In the News: Former CEO Wants Members To Vote ‘No’

Courtesy of Ray Birch,

The group opposing the merger of the $1.088-billion Vermont State Employees Credit Union—including its former CEO–with $1.94-billion New England FCU remains committed to blocking the deal, and their position has not changed following VSECU’s recent annual meeting, which one person called “member unfriendly.”

That former VSECU CEO, Steven Post, who is leading the effort to convince members to vote no on the combination later this year, told the annual meeting at the close of March only strengthened the group’s position.

“It was probably the most member unfriendly annual meeting I’ve ever been to,” said Post, who watched the virtual event with 150 other members. “The board chair announced at the beginning they would only entertain 30 minutes of discussion on the merger—the most consequential decision of the institution’s life. And, they proceeded have a lot of technology challenges for people to overcome in order to participate.”

But VSECU CEO Rob Miller told the meeting’s merger discussions, and the deal itself, have not been rushed, and that the two-hour annual meeting dedicated appropriate time to merger conversations, including questions from members.

‘Calling All Members’

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As reported, Post and two former board members of the CU are expressing opposition to VSECU’s plan to merge with NEFCU, and have created a website ( urging others to help stop the merger. The deal still requires approval from NCUA, which is expected to take three to five months. Pending all the necessary approvals, the newly unified credit union, which would be the largest in the state, could begin operating in early 2023, the credit unions said.

Text on the website seeks to make VSECU members aware of how mergers work in credit unions.

“Has the merger already happened?,” reads one headline. “NO! The merger has not taken place,” the text on the website continues. “Yes, the email that was sent to members with its subject line ‘We are merging with New England Federal Credit Union’ was designed to make members think the merger was sure to happen.  Many members believe that the proposed merger has already been approved with just a vote of the Board of Directors.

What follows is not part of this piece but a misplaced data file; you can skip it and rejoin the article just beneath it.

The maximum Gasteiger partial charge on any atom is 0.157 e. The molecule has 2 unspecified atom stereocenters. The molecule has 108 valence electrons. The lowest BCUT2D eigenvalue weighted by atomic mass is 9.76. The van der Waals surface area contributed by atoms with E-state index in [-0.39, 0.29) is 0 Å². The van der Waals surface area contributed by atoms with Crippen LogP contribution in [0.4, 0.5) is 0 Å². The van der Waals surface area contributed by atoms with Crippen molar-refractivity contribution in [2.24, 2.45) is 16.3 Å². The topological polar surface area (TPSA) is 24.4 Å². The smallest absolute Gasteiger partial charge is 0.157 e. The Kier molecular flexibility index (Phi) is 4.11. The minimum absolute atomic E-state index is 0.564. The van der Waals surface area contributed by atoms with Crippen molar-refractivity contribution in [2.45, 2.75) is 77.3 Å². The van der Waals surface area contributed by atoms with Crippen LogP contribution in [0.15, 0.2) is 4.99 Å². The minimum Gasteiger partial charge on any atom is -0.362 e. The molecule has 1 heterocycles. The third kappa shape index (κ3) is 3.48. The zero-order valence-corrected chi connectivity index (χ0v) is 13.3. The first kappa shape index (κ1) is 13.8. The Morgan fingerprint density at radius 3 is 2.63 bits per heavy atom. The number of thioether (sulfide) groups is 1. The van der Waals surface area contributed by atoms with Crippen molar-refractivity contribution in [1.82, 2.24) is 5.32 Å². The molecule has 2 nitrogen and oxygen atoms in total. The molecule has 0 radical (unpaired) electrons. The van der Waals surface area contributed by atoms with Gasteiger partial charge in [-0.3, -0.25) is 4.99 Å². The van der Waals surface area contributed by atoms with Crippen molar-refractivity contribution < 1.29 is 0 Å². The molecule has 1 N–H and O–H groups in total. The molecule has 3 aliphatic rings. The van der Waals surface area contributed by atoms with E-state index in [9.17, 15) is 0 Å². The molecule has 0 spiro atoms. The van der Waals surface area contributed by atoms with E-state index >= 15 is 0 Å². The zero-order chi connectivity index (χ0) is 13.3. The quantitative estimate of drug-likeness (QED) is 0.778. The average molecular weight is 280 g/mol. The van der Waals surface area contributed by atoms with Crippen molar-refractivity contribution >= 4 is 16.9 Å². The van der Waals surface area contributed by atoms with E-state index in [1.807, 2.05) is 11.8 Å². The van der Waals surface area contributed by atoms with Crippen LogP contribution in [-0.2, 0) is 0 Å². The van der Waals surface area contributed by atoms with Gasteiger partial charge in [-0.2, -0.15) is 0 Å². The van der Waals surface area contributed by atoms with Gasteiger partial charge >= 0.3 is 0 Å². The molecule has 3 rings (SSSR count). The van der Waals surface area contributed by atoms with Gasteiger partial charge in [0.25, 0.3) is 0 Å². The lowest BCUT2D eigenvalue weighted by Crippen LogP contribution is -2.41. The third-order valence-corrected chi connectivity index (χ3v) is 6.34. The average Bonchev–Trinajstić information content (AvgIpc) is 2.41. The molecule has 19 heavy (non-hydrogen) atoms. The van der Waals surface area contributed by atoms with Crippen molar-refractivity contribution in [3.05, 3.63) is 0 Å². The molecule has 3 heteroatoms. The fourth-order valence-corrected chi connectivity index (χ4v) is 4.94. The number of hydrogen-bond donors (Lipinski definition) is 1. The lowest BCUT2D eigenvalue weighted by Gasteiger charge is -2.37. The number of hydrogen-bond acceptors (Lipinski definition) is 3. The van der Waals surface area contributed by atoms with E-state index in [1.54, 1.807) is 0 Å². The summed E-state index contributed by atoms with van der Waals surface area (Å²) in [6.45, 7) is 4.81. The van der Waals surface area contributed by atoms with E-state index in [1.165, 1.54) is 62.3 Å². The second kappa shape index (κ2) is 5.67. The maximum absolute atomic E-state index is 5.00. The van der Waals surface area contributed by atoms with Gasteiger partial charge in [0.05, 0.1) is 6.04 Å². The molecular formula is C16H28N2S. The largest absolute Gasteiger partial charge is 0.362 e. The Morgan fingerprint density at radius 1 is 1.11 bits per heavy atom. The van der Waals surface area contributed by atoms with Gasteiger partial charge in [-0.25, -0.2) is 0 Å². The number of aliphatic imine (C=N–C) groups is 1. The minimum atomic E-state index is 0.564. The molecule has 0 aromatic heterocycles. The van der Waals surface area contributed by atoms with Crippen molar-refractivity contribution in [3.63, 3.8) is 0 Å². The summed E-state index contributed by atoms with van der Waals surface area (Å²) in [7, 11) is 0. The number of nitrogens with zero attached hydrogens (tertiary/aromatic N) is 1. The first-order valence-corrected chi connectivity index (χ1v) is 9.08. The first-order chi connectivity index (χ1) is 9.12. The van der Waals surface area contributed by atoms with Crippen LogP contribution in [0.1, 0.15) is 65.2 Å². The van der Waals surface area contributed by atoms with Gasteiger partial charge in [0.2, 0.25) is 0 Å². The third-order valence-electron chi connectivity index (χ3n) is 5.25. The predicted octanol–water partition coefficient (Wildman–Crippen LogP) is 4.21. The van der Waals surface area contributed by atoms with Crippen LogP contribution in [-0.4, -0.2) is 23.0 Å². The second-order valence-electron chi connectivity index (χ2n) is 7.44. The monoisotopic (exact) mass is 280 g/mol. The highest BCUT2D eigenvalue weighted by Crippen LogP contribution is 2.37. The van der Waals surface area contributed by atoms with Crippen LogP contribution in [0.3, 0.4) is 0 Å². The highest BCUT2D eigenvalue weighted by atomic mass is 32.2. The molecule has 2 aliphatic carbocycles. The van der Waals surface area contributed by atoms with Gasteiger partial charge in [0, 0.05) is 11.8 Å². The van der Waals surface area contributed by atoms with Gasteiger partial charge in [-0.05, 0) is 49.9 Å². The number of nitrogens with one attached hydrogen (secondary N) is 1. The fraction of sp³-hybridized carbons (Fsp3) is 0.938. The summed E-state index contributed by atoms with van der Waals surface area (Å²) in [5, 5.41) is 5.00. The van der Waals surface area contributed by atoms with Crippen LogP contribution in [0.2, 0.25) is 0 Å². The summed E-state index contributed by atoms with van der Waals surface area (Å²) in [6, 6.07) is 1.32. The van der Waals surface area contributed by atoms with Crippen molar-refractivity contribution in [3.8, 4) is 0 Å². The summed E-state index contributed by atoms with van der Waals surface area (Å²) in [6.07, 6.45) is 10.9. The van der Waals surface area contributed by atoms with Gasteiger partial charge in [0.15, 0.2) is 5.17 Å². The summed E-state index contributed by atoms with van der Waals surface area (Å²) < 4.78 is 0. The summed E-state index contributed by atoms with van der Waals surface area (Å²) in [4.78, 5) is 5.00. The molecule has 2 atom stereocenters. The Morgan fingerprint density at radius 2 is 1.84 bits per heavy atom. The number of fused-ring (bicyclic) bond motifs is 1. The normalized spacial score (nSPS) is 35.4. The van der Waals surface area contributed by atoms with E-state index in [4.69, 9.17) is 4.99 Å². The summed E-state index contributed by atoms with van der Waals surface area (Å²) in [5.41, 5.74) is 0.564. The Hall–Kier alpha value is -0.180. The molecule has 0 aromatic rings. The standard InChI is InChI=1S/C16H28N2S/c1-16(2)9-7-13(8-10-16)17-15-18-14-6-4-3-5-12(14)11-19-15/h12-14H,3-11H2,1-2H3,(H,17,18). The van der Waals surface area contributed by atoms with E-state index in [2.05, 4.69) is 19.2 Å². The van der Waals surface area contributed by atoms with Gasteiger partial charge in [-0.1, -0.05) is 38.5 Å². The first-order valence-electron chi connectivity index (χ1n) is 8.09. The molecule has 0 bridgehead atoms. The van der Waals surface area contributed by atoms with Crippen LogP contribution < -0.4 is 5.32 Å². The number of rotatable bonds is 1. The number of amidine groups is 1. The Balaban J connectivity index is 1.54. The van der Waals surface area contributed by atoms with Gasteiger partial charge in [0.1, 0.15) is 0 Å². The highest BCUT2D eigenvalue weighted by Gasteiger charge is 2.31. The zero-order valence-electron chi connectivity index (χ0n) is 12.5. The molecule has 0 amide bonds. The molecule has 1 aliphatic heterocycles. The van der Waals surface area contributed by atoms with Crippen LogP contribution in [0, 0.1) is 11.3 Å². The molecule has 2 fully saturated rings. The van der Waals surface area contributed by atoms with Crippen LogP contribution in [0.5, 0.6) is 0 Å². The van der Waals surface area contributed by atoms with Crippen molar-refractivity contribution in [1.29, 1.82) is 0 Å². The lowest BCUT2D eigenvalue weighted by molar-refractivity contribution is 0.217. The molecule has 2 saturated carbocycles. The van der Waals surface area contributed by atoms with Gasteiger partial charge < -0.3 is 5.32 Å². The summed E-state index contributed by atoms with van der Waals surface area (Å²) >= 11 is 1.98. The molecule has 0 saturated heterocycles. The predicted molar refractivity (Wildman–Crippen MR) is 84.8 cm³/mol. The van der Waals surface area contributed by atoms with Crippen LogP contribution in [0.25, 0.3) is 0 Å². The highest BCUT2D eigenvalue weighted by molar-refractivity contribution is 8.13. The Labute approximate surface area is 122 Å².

“Members must vote, too!” reads another headline. “You would have had to read ¾ of the way through the notice before learning that the proposed merger requires the approval of VSECU members, not just the Directors,” the text continues.

Group Takes to the Media

In a joint letter published on, Post, former board chair M. Jerome Diamond, and former board chair Kimberly B. Cheney, wrote that even as this year VSECU celebrates its 75th anniversary this year, its current CEO and board have decided to “merge VSECU out of existence.”

In addition to what the group has stated and posted online against the merger, Post, during an interview with, alleged that VSECU’s leaders—Miller and attending board members—said little during the annual meeting that expanded on the credit union’s original reasons for going through with the merger, which Post asserts really just comes down to “bigger is better.”

“During the meeting they still put forth their basic advertising that bigger is better and that members would experience a better credit union than they have today,” said Post. “But if you look at everything around what the credit union has today, and how they feel about themselves, it’s a pretty good and extraordinary credit union.”

According to its call report, VSECU reported net income of $13.1 million and capital of 8.96% at year-end 2021. New England FCU is based in Willison, Vt. and reported $28.1 million in net income, with capital of 11.9%. The CUs are the two largest in the Green Mountain State and combined would have approximately 167,000 members.

Post estimated 30 minutes were dedicated to merger discussions during the annual meeting and that 15 questions were asked, some of which Post alleged were “softballs,” questions he believes the credit union asked members to read.